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History of Malaysia

The original in inhabitants of Malaya, the "Orang Asli" were actually refugees from the south-western provinces of Yunan in China, fleeing conflicts in that area some 10,000 years ago. It then came under the rule of several different regional empires including the Hindu Sri Vijaya and Majapahit from the Indonesian Archipelago.

By the middle of the 14th century Islam arrived in Malaya via traders and merchants from India and began to spread rapidly as the local nobles embraced it, the influence of the Hindu Javanese Majapahit Empire was also waning at the time.

Early in the 15th century the island of Temasik (Singapore), was being attacked by the Majapahit Empire, a Temasik prince called Parameswara fled his country and founded a small fishing village that would one day be the nucleus of the Melaka empire. Embracing Islam and taking the title Iskandar Shah, the Melaka Sultanate was thereby formed and proceeded to experience exponential growth under the leadership of a dynasty of Malay Muslim rulers.

By the middle of the 15th century Melaka's wealth and power had grown to a point where it was considered the center for trade in the south-east Asian region, this was mainly due to its strategic positioning on the Straits of Melaka, right in the middle of the spice trade route and the successful persecution and subjugation of the numerous pirate clans in the region, merchant ships from all over Asia including India, the Middle East and China regularly crowded its harbor. It was also during this time that Malay culture and folklore reached its azimuth. These were the heyday of such historical figures as Tun Perak, Tun Teja, Hang Jebat and of course Hang Tuah.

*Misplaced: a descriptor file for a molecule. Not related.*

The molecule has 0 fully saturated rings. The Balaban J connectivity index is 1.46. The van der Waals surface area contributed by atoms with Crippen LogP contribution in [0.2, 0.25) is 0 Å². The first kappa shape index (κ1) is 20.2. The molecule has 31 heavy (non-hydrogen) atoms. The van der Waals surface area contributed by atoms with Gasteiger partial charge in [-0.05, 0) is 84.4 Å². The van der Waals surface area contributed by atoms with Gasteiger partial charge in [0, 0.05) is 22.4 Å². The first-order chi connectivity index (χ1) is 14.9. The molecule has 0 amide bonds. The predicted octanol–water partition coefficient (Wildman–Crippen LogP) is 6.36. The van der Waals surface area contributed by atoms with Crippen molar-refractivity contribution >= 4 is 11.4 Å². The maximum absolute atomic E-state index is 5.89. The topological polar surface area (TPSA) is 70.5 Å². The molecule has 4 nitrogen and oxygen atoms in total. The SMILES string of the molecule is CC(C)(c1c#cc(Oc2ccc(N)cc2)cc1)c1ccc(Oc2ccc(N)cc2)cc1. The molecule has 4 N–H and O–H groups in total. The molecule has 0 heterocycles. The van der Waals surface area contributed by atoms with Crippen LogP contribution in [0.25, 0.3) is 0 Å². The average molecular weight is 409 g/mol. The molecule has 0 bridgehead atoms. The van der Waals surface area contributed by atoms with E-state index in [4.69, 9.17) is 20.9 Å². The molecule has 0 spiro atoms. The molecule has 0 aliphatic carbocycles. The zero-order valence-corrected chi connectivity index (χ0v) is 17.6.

Ironically its wealth and power, the source of its fame and fortune would also be the reason for its downfall. The first European visitors to Melaka, a small flotilla of Portuguese ships under the command of Diego Lopez de Sequira landed at Melaka in the year 1509. These ships were driven away but in 1511 a much greater fleet arrived and under the command of Alfonso de Albuquerque opened fire on the city and conquered Melaka. Drawn by the lure of the lucrative spice trade and the opportunity to strike a blow to the Islamic presence in the area, the Portuguese came with the aim of achieving three objectives, "For God, Glory and Gold", they would control a heavily fortified Melaka for the next thirty years.

The deposed Melaka Sultanate now based at its holdings in Johor launched constant attacks on the Portuguese fort throughout the years with little success, but with the coming of the Dutch in the late 1520's the Portuguese rule of Melaka was coming to an end. The allied forces of the Dutch East India Company and the deposed Malays defeated the Portuguese in 1531, but again the Malay rulers found themselves at the mercy of a foreign power, as the Dutch, their erstwhile allies turned on them and took Melaka for their own.

The less autocratic and generally more tolerant Dutch were considerably more successful than the Portuguese, mainly due to the fact that many of the regional powers were embroiled in conflicts of their own, the former Melaka Sultanate for example was embroiled in a bitter war with the state of Jambi a war from which it would never fully recover, and a major regional power, the northern Sumatran kingdom of Aceh was weakening quickly due to the unsuccessful wars they had waged against the Dutch power base at Batavia.

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